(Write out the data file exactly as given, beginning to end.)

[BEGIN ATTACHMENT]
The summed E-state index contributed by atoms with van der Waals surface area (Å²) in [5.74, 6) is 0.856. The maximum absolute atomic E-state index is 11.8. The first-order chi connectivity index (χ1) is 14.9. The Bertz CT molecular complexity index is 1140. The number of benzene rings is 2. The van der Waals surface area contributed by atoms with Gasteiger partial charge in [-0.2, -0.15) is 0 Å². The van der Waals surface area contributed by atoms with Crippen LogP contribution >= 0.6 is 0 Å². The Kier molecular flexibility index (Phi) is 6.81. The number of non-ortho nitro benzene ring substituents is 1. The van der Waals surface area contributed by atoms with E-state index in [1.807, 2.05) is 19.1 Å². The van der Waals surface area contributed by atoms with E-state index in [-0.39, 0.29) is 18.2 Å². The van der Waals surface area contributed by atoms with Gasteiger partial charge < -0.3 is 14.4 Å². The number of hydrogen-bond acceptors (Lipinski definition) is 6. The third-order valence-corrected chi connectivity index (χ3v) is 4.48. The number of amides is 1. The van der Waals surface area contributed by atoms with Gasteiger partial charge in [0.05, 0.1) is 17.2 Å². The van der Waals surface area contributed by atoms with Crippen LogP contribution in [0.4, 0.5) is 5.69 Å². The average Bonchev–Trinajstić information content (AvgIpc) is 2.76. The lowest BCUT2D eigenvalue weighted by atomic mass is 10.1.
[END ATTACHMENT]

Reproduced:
The summed E-state index contributed by atoms with van der Waals surface area (Å²) in [5.74, 6) is 0.856. The maximum absolute atomic E-state index is 11.8. The first-order chi connectivity index (χ1) is 14.9. The Bertz CT molecular complexity index is 1140. The number of benzene rings is 2. The van der Waals surface area contributed by atoms with Gasteiger partial charge in [-0.2, -0.15) is 0 Å². The van der Waals surface area contributed by atoms with Crippen LogP contribution >= 0.6 is 0 Å². The Kier molecular flexibility index (Phi) is 6.81. The number of non-ortho nitro benzene ring substituents is 1. The van der Waals surface area contributed by atoms with E-state index in [1.807, 2.05) is 19.1 Å². The van der Waals surface area contributed by atoms with E-state index in [-0.39, 0.29) is 18.2 Å². The van der Waals surface area contributed by atoms with Gasteiger partial charge < -0.3 is 14.4 Å². The number of hydrogen-bond acceptors (Lipinski definition) is 6. The third-order valence-corrected chi connectivity index (χ3v) is 4.48. The number of amides is 1. The van der Waals surface area contributed by atoms with Gasteiger partial charge in [0.05, 0.1) is 17.2 Å². The van der Waals surface area contributed by atoms with Crippen LogP contribution in [0.4, 0.5) is 5.69 Å². The average Bonchev–Trinajstić information content (AvgIpc) is 2.76. The lowest BCUT2D eigenvalue weighted by atomic mass is 10.1.